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NOTE: anyone interested in the Confederate Civil War experience, unit research, or family research in the 19th century, will find this book a valuable addition to your library--your specific ancestry doesn't matter! Read reviews below to find out why. . . .
The Civil War publishing field does not lack for works on battles, regiments, and personal histories, but Dana M. Mangham's "Oh, For a Touch of the Vanished Hand" is one book that explores the Civil War from the view of a genealogist first, historian second. Mangham traces 37 of his Confederate ancestors prior to, during, and after the conflict. He tells this story not only by relating their personal stories but by weaving their experiences into the war itself. In addition, the author provides a useful guide for others interested in doing the same type of research for their own ancestors.
It is a bold task, and Mangham has left few stones unturned in order to meet his goal. . . .The sources are so well-blended that the reader seldom notices that multiple documents are required to pull together even the smallest part of the Mangham clan's story. . . .
. . .An obvious labor of love, this book also enlightens, challenges, and provokes the reader. Because of its story about the common southern man's experiences during the war and its usefulness as a guide in genealogical research, "Oh For a Touch of the Vanished Hand" presents a rare view into a diverse family's experiences during the Civil War.
Dana Mangham's achievement is substantial. He combines the skills of a historian and a genealogist, knows the historical literature well, and has done a prodigious amount of research. He has also included a short "how to" guide for others who want to research their Confederate ancestors. The book will be of interest to serious war buffs and to those with similar interests in their family histories, and it deserves a place in any library with a substantial genealogical collection.
Many of us have gotten wrapped up in the search for a Civil War ancestor, looking for the paths he walked, the people he met, the sights he saw. Some of us have done a pretty comprehensive search, enough to perhaps write a book about, if only we could find a publisher for a study of such narrow scope. But Dana Mangham, the author of this colossal family history, has done almost every one of us one better. This is a mammoth book, eight hundred pages of not-very-big print, and it is a tremendous lesson in how much we can learn about our ancestors in the Civil War if only we are willing to dig through the dust mite infected archives of materials that surround us all.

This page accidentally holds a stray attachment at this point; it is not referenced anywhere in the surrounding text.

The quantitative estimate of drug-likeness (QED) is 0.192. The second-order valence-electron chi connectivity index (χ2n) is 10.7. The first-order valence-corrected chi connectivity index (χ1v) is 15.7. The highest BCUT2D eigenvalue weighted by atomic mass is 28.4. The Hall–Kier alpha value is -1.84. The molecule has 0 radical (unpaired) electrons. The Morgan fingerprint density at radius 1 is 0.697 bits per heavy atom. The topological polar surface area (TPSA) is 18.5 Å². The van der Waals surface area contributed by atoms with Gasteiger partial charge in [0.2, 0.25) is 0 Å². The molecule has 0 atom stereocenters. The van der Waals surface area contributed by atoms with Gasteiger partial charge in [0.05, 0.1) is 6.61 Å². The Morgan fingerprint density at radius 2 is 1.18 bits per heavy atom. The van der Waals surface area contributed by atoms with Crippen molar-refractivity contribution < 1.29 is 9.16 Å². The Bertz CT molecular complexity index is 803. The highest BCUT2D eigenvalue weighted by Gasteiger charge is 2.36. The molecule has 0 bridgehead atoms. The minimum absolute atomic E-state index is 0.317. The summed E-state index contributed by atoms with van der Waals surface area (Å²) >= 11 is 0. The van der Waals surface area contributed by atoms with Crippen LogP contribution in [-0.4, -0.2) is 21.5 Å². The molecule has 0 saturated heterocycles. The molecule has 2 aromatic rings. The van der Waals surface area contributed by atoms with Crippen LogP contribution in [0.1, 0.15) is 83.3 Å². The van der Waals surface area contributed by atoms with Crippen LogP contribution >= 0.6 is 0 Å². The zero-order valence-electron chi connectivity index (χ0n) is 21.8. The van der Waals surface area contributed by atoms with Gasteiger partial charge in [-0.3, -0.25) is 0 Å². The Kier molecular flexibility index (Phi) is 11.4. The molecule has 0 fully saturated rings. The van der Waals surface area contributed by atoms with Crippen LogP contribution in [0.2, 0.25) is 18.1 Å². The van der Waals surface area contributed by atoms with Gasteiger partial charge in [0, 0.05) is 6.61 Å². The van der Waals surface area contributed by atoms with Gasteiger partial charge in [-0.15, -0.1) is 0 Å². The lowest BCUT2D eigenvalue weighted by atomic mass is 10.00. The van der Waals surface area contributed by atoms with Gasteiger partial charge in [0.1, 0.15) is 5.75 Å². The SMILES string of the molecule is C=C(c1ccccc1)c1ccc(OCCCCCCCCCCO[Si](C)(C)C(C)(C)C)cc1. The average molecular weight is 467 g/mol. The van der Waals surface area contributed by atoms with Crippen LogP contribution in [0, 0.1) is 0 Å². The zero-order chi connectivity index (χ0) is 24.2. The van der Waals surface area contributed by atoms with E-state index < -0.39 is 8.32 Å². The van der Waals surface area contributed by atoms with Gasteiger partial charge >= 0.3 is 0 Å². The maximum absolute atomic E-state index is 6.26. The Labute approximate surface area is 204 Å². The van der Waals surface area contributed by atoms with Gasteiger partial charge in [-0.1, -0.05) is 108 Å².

. . . If you have ever wondered how much you might be able to discover about your own forebears of the nineteenth century, there is no better example than this book of how much one person can discover.
Author Bill Bragg (Joe Brown's Army: The Georgia State Line, 1862-1865, and Griswoldville):
Despite the continued outpouring of Civil War books, few offerings attain much distinctiveness, and many have been justly described as "rehashes of rehashes."
A welcome exception, Dana M. Mangham's "Oh, For a Touch of the Vanished Hand" provides an absorbing combination of family history and unit history (with excellent advice on conducting the research for both). Mangham's book puts his examination of lineage in the service of a broader design: an explication of the Confederate side of the Civil War through the experiences of one Southern family, some three dozen of whose men served in units from seven of the seceded states. This is an exhaustively researched and lucidly written study, an exemplary achievement on all levels.
Author Garold L. Cole(Civil War Eyewitnesses: An Annotated Bibliography of Books and Articles):
From all appearances it is a magnificent work. I have read perhaps 5,000 personal narratives and have found only a handful that attempt--or are willing to spend the time--to do what Col. Mangham has done. My biggest gripe with published accounts is that either historians focus on military aspects or genealogists dwell on family relationships, economic status, and subsequent generations.
Mangham has done both and told readers how the family was a microcosm of one part of Civil War (and beyond) society. The notations, bibliography and index are painstaking. I am sure that if this work comes to the attention of Civil War scholars and gets reviewed as favorably as it should, it will be recognized as one of a kind. . . .